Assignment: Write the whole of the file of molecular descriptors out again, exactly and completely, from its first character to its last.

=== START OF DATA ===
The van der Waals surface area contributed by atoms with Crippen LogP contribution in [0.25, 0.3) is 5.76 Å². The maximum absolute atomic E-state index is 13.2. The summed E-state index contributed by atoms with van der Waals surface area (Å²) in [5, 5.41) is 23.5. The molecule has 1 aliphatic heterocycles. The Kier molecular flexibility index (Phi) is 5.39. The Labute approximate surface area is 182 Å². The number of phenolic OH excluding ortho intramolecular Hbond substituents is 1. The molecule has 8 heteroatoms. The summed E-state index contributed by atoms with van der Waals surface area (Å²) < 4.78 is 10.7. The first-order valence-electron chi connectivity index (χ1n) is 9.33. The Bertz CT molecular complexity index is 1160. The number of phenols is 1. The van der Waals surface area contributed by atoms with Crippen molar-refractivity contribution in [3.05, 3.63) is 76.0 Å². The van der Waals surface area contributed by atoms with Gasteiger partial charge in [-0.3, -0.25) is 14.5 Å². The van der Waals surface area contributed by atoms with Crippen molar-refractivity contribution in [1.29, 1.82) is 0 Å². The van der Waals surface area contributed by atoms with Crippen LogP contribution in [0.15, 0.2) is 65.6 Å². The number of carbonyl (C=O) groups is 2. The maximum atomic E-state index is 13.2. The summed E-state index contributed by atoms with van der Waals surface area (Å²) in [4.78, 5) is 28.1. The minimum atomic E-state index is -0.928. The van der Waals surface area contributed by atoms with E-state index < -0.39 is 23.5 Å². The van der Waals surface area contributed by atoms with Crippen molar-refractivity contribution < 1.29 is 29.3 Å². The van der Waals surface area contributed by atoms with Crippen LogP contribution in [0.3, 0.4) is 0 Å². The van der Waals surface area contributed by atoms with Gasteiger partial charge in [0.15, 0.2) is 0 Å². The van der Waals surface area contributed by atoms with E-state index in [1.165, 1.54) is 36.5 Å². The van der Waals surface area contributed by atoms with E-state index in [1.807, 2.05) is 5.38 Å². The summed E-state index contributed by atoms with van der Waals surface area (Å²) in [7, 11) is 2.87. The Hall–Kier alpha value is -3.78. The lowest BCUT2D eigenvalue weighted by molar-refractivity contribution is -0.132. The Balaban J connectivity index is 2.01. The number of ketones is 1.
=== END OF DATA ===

The van der Waals surface area contributed by atoms with Crippen LogP contribution in [0.25, 0.3) is 5.76 Å². The maximum absolute atomic E-state index is 13.2. The summed E-state index contributed by atoms with van der Waals surface area (Å²) in [5, 5.41) is 23.5. The molecule has 1 aliphatic heterocycles. The Kier molecular flexibility index (Phi) is 5.39. The Labute approximate surface area is 182 Å². The number of phenolic OH excluding ortho intramolecular Hbond substituents is 1. The molecule has 8 heteroatoms. The summed E-state index contributed by atoms with van der Waals surface area (Å²) < 4.78 is 10.7. The first-order valence-electron chi connectivity index (χ1n) is 9.33. The Bertz CT molecular complexity index is 1160. The number of phenols is 1. The van der Waals surface area contributed by atoms with Crippen molar-refractivity contribution in [3.05, 3.63) is 76.0 Å². The van der Waals surface area contributed by atoms with Gasteiger partial charge in [-0.3, -0.25) is 14.5 Å². The van der Waals surface area contributed by atoms with Crippen molar-refractivity contribution in [1.29, 1.82) is 0 Å². The van der Waals surface area contributed by atoms with Crippen LogP contribution in [0.15, 0.2) is 65.6 Å². The number of carbonyl (C=O) groups is 2. The maximum atomic E-state index is 13.2. The summed E-state index contributed by atoms with van der Waals surface area (Å²) in [4.78, 5) is 28.1. The minimum atomic E-state index is -0.928. The van der Waals surface area contributed by atoms with E-state index < -0.39 is 23.5 Å². The van der Waals surface area contributed by atoms with Crippen molar-refractivity contribution < 1.29 is 29.3 Å². The van der Waals surface area contributed by atoms with Crippen LogP contribution in [0.3, 0.4) is 0 Å². The van der Waals surface area contributed by atoms with Gasteiger partial charge in [0.15, 0.2) is 0 Å². The van der Waals surface area contributed by atoms with E-state index in [1.165, 1.54) is 36.5 Å². The van der Waals surface area contributed by atoms with E-state index in [1.807, 2.05) is 5.38 Å². The summed E-state index contributed by atoms with van der Waals surface area (Å²) in [7, 11) is 2.87. The Hall–Kier alpha value is -3.78. The lowest BCUT2D eigenvalue weighted by molar-refractivity contribution is -0.132. The Balaban J connectivity index is 2.01. The number of ketones is 1.